TEL AVIV (Reuters) - Israel issued an unusually blunt warning on Wednesday against proposals to restructure the U.S.-led peacekeeping force in the insurgency-wracked Egyptian Sinai next door, saying any drawdown of the foreign troops would “reward terrorism”.
Installed to monitor the demilitarization of the Sinai under the 1979 Israeli-Egyptian peace accord, the Multinational Force and Observers (MFO) and some of its 12 contributor countries have been quietly mulling reviews of the deployment and mandate.
They worry for the safety of the almost 1,900 peacekeepers after six were wounded in September by a roadside bomb, and argue dismantling more remote and vulnerable posts would not significantly set back the mission.
With the review proposals on the agenda for MFO talks that opened with Israel, Egypt and the United States in Rome on Wednesday, a senior Israeli military officer played down the danger to the peacekeepers from the insurgents - including “Sinai Province”, the Egyptian affiliate of Islamic State.
“They are not interested in attacking the MFO. If they were interested, they could be killing them every day,” the officer told Reuters on condition of anonymity, echoing MFO staff who believe the roadside bomb was intended for the Egyptian army.
But any dismantling of MFO positions, the Israeli officer said, would risk emboldening harder-line insurgent elements.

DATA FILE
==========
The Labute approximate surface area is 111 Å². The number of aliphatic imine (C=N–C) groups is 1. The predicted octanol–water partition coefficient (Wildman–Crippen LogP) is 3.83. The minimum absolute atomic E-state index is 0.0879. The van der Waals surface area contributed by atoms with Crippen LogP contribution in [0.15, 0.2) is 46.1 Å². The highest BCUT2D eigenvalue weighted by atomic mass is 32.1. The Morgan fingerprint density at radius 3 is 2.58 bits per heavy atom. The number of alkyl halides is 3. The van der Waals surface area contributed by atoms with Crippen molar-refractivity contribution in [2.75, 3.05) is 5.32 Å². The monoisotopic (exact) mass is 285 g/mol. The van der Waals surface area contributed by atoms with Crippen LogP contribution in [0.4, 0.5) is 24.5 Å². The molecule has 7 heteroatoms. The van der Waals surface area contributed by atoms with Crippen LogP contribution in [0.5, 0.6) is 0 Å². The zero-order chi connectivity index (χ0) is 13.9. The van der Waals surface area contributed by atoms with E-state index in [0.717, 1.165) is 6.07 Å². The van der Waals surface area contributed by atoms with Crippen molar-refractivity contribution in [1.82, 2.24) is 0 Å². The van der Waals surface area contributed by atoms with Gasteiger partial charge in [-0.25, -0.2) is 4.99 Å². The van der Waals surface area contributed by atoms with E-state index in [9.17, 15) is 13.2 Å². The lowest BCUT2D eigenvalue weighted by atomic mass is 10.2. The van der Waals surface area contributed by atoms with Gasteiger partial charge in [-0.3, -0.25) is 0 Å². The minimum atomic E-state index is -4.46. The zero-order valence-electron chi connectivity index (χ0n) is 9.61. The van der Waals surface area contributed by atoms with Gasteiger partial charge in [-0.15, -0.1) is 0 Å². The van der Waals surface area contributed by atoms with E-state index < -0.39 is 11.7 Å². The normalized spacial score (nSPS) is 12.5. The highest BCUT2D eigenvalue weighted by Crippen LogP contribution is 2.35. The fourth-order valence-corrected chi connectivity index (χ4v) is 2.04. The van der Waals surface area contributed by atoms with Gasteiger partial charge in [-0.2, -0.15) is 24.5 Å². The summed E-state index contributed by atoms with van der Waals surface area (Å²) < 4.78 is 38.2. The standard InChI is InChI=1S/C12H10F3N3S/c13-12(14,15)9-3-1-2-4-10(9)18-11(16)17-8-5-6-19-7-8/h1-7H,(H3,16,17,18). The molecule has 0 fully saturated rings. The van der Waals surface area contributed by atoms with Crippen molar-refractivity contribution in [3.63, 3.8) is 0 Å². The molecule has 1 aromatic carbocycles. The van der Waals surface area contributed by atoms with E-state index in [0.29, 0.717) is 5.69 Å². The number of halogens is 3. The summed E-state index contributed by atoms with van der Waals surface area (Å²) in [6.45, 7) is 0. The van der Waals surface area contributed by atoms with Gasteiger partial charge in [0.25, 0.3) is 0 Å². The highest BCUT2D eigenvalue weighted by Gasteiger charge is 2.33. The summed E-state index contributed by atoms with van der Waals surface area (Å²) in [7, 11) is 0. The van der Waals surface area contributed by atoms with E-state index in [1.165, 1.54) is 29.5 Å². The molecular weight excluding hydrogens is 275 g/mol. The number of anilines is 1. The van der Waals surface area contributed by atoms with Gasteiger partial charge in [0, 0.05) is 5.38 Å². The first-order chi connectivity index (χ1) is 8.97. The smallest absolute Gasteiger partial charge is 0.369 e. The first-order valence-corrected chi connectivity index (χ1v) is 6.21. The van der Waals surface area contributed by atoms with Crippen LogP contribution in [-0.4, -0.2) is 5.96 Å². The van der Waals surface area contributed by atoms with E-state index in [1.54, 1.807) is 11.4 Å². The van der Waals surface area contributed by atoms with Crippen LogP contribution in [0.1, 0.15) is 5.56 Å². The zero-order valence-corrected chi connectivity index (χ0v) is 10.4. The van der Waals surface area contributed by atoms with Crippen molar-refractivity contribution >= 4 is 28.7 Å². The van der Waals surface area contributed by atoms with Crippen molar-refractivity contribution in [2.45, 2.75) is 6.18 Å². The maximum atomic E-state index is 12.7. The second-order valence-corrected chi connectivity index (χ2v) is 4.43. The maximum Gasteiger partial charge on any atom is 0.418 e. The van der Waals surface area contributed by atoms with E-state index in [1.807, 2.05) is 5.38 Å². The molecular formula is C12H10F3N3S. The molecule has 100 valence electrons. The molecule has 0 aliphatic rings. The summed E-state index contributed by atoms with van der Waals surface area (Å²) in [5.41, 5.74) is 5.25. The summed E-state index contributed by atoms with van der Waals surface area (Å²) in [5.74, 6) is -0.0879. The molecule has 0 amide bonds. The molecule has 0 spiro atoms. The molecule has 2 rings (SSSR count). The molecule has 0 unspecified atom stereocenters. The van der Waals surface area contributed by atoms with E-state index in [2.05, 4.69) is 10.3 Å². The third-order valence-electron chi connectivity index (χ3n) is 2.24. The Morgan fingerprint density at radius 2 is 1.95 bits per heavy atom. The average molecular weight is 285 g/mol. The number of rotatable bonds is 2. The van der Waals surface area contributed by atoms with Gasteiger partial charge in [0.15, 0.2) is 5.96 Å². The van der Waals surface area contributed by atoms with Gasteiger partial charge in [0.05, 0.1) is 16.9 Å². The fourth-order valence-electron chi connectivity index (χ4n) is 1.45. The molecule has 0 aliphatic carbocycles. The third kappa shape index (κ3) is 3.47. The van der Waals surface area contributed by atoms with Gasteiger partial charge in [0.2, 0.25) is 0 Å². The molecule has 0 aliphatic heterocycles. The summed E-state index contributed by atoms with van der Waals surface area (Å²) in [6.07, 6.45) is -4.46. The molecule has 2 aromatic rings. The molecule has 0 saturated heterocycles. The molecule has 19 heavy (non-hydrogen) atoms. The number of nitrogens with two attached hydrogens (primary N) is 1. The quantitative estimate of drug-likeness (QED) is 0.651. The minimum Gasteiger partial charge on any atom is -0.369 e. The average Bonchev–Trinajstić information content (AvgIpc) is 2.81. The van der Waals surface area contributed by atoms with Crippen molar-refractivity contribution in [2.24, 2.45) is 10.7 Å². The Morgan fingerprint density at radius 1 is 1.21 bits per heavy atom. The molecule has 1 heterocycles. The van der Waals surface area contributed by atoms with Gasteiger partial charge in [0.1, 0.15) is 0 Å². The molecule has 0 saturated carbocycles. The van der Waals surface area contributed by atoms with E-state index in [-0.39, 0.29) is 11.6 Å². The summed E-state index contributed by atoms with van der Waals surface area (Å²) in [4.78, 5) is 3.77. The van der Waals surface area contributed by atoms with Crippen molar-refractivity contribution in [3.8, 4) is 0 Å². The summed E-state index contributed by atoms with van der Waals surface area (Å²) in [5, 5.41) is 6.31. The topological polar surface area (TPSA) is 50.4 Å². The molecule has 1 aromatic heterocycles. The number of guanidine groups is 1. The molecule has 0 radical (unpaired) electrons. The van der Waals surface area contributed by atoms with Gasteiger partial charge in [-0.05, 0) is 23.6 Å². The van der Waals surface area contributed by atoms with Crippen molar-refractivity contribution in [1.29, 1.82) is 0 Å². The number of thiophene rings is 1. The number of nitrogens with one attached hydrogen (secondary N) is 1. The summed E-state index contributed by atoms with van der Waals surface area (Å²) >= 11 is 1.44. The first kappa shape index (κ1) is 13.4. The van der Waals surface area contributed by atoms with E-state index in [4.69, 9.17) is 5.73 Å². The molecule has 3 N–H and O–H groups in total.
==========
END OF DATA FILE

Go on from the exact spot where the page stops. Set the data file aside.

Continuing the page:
“It would reward terrorism,” the officer said. “The fact that they would look and see that the ‘Crusaders’ there are afraid - this would be powerful for the terrorists. (It) can encourage them to be more jihadi.”
The officer said the MFO had removed peacekeepers from two Sinai observation outposts after the roadside bombing and had yet to return to them - something Israel would raise objections to at the Rome talks, which conclude on Thursday.
An MFO official confirmed the two positions had been vacated, and declined to comment further on the Rome meeting except to say: “We will, as always, hear out our partners in Israel, Egypt and the United States.”
An Egyptian diplomat said Cairo, like Israel, regarded the MFO as “essential” and opposed any reduction of peacekeepers.
Writing by Dan Williams; editing by Andrew Roche